"Gawlix" does indeed seem to be used in the cartooning community, but not always in this very general sense. As I noted here, one fonts site uses "grawlix" for a particular spiral thingy, and Mort Walker's Lexicon of Comicana uses it for squiggly glyphs representing "ostensibly obliterated epithets". These sources give various other obscenicons: jarns, quimps, nittles, and squeans. And, of course, various ordinary punctuation marks also serve as obscenicons, as we've noted several times on Language Log.

    GL: "It gets a lot more ghits than obscenicons, 3,626 to 47 counting both singular and plural."

    Well, of course it does: "grawlix" was coined (by Mort Walker) some time ago (1964), the more transparent "obscenicon" much more recently. Apparently, Walker's original usage was the general one — except that it referred to strings of glyphs, rather than to individual glyphs. By 1980 (the Lexicon) Walker had specialized the meaning of "grawlix" in two ways (and treated obscenicons in general under the heading "maladicta").

    All of this is somewhat beside the point. There is nothing wrong with different communities using somewhat different terminology. Often people have reasons for favoring particular terms over alternatives. All that's required is that the meaning be clear in context.

  15. Ryan Denzer-King said,

    July 5, 2008 @ 1:41 pm

    I'd never heard "search on" before, so it was decidedly odd for me.

  16. Reinhold Aman said,

    July 5, 2008 @ 3:08 pm

    Note to those who add comments: The title of Arnold's post is "Seven words you can't say in a cartoon" and his topic is "obscenicons," not "search on" vs. "search for." Please respect the Comments Policy, here and elsewhere, which clearly discourages such $#!++@ off-topic digressions.

  17. Joe said,

    July 5, 2008 @ 3:24 pm

    I'd use "dine on", but never "improvise on," and for me, it would be "expound upon." I would use "search on top of," though, even if I have trouble imagining that search engines have any kind of "top."

    If I were looking for a word to make the distinction everyone else seems to make between "search for" and "search on," I would have chosen "search with" or "search using [the term(s)]" to do it, though I suspect the problem is that I don't make any distinction at all between being told what to "search on" and choosing what to search for.

    Anyhow, I don't mean to hijack the thread any further, but I'm finding this tidbit almost as interesting as the rest of the post.

  18. Jonathan Bogart said,

    July 5, 2008 @ 4:40 pm

    Is it possible that "search on" was originally a shortened version of "run a search on," which is an idiom I'm more familiar with? (I too would say "search for" in a Google context.)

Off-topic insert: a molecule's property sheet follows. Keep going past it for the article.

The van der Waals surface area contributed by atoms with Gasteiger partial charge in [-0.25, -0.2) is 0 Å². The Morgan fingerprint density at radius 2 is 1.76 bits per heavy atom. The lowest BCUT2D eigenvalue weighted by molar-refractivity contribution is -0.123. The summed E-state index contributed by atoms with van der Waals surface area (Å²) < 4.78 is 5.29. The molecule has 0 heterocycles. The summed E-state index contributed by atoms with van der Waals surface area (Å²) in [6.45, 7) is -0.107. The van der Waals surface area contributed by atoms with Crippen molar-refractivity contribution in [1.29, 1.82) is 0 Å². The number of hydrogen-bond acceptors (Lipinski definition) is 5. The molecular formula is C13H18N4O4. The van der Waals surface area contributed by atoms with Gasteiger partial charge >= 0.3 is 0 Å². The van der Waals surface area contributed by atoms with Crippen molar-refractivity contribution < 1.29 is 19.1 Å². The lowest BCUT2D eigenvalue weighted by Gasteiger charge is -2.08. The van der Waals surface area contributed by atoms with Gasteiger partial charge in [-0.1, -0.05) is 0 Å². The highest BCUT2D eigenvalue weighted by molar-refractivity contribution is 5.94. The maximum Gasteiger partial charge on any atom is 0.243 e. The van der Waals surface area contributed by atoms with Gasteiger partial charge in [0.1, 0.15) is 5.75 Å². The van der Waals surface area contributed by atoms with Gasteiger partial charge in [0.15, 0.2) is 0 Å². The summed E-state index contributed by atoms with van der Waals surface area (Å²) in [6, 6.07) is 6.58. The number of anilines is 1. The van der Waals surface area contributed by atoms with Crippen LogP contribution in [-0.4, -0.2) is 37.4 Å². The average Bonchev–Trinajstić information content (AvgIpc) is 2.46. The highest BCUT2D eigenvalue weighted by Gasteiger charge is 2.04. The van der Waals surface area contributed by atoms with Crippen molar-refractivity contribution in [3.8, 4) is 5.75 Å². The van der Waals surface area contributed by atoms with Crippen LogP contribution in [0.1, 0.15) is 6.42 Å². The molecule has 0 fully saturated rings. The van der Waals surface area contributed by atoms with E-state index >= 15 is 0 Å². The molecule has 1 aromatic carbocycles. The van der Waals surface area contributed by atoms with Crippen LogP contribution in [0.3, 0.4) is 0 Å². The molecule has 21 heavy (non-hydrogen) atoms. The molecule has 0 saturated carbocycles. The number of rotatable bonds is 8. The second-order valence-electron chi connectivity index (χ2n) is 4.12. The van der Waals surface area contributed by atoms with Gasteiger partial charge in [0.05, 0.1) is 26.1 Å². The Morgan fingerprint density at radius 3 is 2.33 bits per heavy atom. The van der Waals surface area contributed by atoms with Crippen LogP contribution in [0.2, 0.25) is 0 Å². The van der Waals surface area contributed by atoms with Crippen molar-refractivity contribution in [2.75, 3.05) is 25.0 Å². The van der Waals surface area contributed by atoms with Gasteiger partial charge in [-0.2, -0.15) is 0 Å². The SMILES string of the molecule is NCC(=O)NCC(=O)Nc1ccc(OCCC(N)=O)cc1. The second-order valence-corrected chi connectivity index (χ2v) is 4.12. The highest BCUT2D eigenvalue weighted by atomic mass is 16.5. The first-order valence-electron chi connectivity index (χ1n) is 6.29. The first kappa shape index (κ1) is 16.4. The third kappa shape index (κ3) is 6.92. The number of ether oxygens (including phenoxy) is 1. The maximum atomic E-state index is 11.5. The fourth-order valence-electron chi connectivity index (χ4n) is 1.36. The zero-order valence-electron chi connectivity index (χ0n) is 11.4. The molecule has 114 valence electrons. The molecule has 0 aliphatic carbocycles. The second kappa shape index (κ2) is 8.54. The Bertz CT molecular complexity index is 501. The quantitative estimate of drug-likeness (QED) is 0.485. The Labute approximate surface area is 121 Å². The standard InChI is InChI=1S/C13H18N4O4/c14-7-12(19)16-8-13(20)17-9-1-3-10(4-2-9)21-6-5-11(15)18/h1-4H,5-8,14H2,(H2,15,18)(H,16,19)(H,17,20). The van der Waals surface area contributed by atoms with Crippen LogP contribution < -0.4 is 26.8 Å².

19. Nik Berry said,

    July 5, 2008 @ 4:49 pm

    '"Search on"? Not "search for"? Is that a Briticism?'

    No, it's not. I'm a Brit, and it seems weird to me.

  20. Joe said,

    July 5, 2008 @ 11:35 pm

    Yeah, "run a search on" sounds normal to me. It would be interesting to know if there's any pattern as to which speakers say that "search on" sounds natural to them.

  21. JimG said,

    July 6, 2008 @ 12:30 am

    If one thinks on it for a moment, one might speak on the basis of an assumption that "running a Google search on a term" is no worse than describing a surgeon operating on a patient. I always discard the amusing image of the surgeon standing atop the patient; Can we not get on with our searches?

  22. 400guy said,

    July 6, 2008 @ 7:05 pm

    I didn't twig to anything strange about "search on" until others commented. Now, it occurs to me that I am likely to say "search on" to specify which attribute of a database to examine, something like "search on order date and item number"

    rent-a-geek and database-bithead

  23. Janice Huth Byer said,

    July 6, 2008 @ 11:12 pm

    At the risk of being sworn at by Mr. Aman, I'd like to suggest simply "search" with no preposition. Same as we might direct someone to Google blankety blank. I'm no authority, merely a retired reference librarian, who did literature searches last century in databases like LexisNexis. For example, at the request of a patron, I'd search "Richard Nixon" in Lexis. (For what it's worth, by cracky.)

  24. Reinhold Aman said,

    July 7, 2008 @ 3:06 pm

    @ Janice Huth Byer:
    Fear not, dear Janice. Even though still off-topic, your suggestion of simply using "search" is perfect and should kill this meandering thread: we don't need no steenkin' prepositions.

    As to using maledicta, I never swear at reference librarians, my admired comrades-in-arm. It's the inconsiderate or pigheaded $#!+s who, despite my polite suggestion to knock off their f%$@ing mindless comments, kept adding their off-topic drivel and tempted me to use not just obscenicons (better: maledictacons or kakologocons) but the real McCoys. But I respect L.L. too much and don't want to degrade it into an unmoderated newsgroup or unmoderated mailing list.